On Wednesday, Mexico's Federal Commission for the Protection Against Sanitary Risks ( Cofepris ) announced that the country will legalize sales of marijuana-based medicines, foods, drinks, cosmetics and other products early next year, bringing some forms of cannabis into legal commerce even as the country struggles with the illicit drug trade.

Arturo Tornel

, Cofepris spokesman , said that the agency plans to formally publish the regulation for pot-based goods within days, allowing those items to enter the Mexico market as soon as a month later.

He added that Cofepris expects distributors and retailers to import the items, with some companies eventually producing items in Mexico using marijuana grown abroad. The regulation does not apply to sales of pure marijuana .

Legalization has stirred debate as Mexico grapples to curb drug trafficking , a major income source for the violent drug cartels that have killed 140,000 people in Mexico over the past decade.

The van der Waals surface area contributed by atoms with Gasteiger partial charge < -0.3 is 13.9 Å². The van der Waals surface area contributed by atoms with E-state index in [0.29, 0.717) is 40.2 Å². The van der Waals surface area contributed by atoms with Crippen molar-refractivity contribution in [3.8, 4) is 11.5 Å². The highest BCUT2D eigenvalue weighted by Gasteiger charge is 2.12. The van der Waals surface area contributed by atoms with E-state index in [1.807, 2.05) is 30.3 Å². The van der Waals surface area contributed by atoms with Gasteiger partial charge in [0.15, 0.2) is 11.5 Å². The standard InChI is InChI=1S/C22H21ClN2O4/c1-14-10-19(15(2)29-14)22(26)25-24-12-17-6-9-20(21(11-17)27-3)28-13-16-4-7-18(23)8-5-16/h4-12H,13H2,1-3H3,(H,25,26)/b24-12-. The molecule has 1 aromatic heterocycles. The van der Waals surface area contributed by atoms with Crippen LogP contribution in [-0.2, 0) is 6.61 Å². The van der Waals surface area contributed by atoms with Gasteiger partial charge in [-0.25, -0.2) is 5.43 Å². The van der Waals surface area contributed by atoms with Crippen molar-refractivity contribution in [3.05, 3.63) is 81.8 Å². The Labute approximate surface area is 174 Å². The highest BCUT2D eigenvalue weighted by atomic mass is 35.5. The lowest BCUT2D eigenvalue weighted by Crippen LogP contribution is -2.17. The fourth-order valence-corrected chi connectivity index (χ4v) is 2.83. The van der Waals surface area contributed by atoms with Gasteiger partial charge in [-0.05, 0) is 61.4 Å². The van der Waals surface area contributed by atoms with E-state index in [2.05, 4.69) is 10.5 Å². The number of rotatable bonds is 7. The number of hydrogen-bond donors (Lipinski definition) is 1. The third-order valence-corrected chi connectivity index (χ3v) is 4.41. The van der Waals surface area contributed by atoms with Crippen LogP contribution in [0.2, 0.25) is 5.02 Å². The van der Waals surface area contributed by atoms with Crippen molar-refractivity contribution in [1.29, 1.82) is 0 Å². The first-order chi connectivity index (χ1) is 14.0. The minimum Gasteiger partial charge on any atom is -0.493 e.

Mexican cartels still make millions of dollars from smuggling marijuana into the United States, despite the trend toward legalization north of the border.

Argentina, Chile, Colombia, Peru and Puerto Rico have also legalized medical marijuana , and Uruguay blazed a trail in 2013 by becoming the first country to allow the commercial cultivation and distribution of weed.

Recreational marijuana

is still broadly prohibited in Mexico, but in 2015 the Supreme Court granted four people the right to grow their own marijuana for personal consumption, opening the door to legalization.


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